The use of enjambment represents this inescapability of time, the verse flowing continually like the movement of time.
The focus on the couple as bonded by their sexual experience is suggested through the coupling of pronouns under ‘they’. Instead of describing them as two split identities, Sheers instead groups them both under the umbrella pronoun of ‘they’, implying their connection. This extends to ‘their clothes’, a sense of cohesion between the couple.
from the white-blossomed branches of the blackthorn tree.
his watch, her ear-rings, their clumsy shoes.
Stanza two of ‘Landmark’ draws slightly away from the couple, quickly examining the surrounding natural scene. They used the ‘blackthorn tree’ as a hanger to hold their clothes. Sheers suggests the unity between man and nature, the sexual encounter taking place within nature and the natural world being used as a hanging line to support their belongings.
The immersion into the real world is suggested through ‘they were part of things again’. For a ‘while’ they were ‘timeless’, excluded from the natural progression of time and simplifying existing in an in-between period. Yet, the couple has to surface, coming back to the real world.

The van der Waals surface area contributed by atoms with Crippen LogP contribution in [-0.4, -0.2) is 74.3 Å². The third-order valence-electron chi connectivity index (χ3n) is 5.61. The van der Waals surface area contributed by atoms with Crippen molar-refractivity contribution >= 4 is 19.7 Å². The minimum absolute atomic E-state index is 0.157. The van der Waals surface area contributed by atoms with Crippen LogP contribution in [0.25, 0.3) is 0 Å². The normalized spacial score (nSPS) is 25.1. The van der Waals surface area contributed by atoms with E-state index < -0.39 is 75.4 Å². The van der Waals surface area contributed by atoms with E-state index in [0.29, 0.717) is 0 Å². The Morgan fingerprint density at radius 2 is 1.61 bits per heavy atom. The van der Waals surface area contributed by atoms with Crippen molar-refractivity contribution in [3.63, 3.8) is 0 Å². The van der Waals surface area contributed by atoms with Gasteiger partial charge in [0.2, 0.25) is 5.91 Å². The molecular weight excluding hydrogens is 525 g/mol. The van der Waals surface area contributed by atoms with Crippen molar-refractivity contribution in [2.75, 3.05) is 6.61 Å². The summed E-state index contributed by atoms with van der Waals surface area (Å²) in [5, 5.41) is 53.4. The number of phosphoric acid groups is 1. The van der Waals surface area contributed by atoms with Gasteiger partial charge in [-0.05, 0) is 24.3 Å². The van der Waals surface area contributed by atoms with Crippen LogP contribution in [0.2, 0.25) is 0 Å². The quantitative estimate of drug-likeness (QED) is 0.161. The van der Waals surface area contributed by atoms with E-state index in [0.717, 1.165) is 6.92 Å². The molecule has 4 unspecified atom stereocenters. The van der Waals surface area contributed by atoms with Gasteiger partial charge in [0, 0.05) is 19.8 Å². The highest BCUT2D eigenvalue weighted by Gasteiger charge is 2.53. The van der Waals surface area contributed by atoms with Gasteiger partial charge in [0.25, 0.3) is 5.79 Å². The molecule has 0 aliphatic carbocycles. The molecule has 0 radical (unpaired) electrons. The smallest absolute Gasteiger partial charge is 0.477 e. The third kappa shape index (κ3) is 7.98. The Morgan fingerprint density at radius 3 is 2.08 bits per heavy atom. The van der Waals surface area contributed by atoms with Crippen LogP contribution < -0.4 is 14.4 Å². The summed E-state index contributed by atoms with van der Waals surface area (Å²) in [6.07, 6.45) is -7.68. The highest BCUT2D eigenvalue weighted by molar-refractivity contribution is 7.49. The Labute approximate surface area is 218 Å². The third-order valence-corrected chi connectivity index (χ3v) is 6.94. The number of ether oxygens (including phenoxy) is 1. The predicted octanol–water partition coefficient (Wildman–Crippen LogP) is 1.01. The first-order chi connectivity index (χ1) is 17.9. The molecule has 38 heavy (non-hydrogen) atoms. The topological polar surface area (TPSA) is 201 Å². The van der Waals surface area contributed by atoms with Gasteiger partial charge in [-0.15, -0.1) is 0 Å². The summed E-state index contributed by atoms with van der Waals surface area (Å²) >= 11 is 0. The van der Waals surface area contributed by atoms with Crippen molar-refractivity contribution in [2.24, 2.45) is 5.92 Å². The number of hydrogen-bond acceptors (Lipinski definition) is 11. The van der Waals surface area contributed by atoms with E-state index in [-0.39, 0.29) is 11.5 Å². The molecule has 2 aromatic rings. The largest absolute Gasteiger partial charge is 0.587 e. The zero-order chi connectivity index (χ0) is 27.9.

The detailing of items, ‘watch…ear-rings… shoes’ grounds the couple within this reestablished reality. They have to draw themselves back into the real world, clothing themselves piece by piece. The listing of items suggests a begrudging nature when putting the clothes back on, Sheers taking it one item at a time.
They noticed the telephone wires, the time,
folded at the bottom of the bank.
The ‘telephone wires’ they ’noticed’ symbolize a sense of connection between the two lovers. Going back into the real world, they have established a form of connection they had lost, or perhaps never had before. Their increased perception of the natural world around them suggesting a change in the couple. The couple from the beginning of ‘Landmark’ have now changed from their experience.